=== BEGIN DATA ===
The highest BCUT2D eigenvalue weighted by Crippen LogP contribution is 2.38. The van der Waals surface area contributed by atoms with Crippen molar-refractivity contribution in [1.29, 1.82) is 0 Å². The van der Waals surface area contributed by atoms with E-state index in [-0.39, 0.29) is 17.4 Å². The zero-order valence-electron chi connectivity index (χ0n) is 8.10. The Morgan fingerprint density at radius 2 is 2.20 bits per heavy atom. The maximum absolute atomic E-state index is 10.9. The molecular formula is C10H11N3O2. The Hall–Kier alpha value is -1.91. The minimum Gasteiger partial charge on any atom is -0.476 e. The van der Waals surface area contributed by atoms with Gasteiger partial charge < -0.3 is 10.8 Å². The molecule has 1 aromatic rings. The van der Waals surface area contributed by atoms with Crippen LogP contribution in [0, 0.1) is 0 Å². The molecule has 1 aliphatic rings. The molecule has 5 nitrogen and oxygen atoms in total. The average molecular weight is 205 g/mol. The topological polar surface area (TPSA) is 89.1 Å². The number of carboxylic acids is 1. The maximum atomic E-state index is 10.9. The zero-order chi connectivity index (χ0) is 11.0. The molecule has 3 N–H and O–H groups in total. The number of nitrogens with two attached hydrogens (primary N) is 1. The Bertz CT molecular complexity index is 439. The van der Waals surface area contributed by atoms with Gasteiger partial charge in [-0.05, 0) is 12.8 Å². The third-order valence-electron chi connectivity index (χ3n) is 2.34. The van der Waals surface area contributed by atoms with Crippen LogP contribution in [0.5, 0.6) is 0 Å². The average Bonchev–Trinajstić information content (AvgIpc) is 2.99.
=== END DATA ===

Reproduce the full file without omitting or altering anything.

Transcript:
The highest BCUT2D eigenvalue weighted by Crippen LogP contribution is 2.38. The van der Waals surface area contributed by atoms with Crippen molar-refractivity contribution in [1.29, 1.82) is 0 Å². The van der Waals surface area contributed by atoms with E-state index in [-0.39, 0.29) is 17.4 Å². The zero-order valence-electron chi connectivity index (χ0n) is 8.10. The Morgan fingerprint density at radius 2 is 2.20 bits per heavy atom. The maximum absolute atomic E-state index is 10.9. The molecular formula is C10H11N3O2. The Hall–Kier alpha value is -1.91. The minimum Gasteiger partial charge on any atom is -0.476 e. The van der Waals surface area contributed by atoms with Gasteiger partial charge < -0.3 is 10.8 Å². The molecule has 1 aromatic rings. The van der Waals surface area contributed by atoms with Crippen LogP contribution in [0, 0.1) is 0 Å². The molecule has 1 aliphatic rings. The molecule has 5 nitrogen and oxygen atoms in total. The average molecular weight is 205 g/mol. The topological polar surface area (TPSA) is 89.1 Å². The number of carboxylic acids is 1. The maximum atomic E-state index is 10.9. The zero-order chi connectivity index (χ0) is 11.0. The molecule has 3 N–H and O–H groups in total. The number of nitrogens with two attached hydrogens (primary N) is 1. The Bertz CT molecular complexity index is 439. The van der Waals surface area contributed by atoms with Gasteiger partial charge in [-0.05, 0) is 12.8 Å². The third-order valence-electron chi connectivity index (χ3n) is 2.34. The van der Waals surface area contributed by atoms with Crippen LogP contribution in [0.5, 0.6) is 0 Å². The average Bonchev–Trinajstić information content (AvgIpc) is 2.99.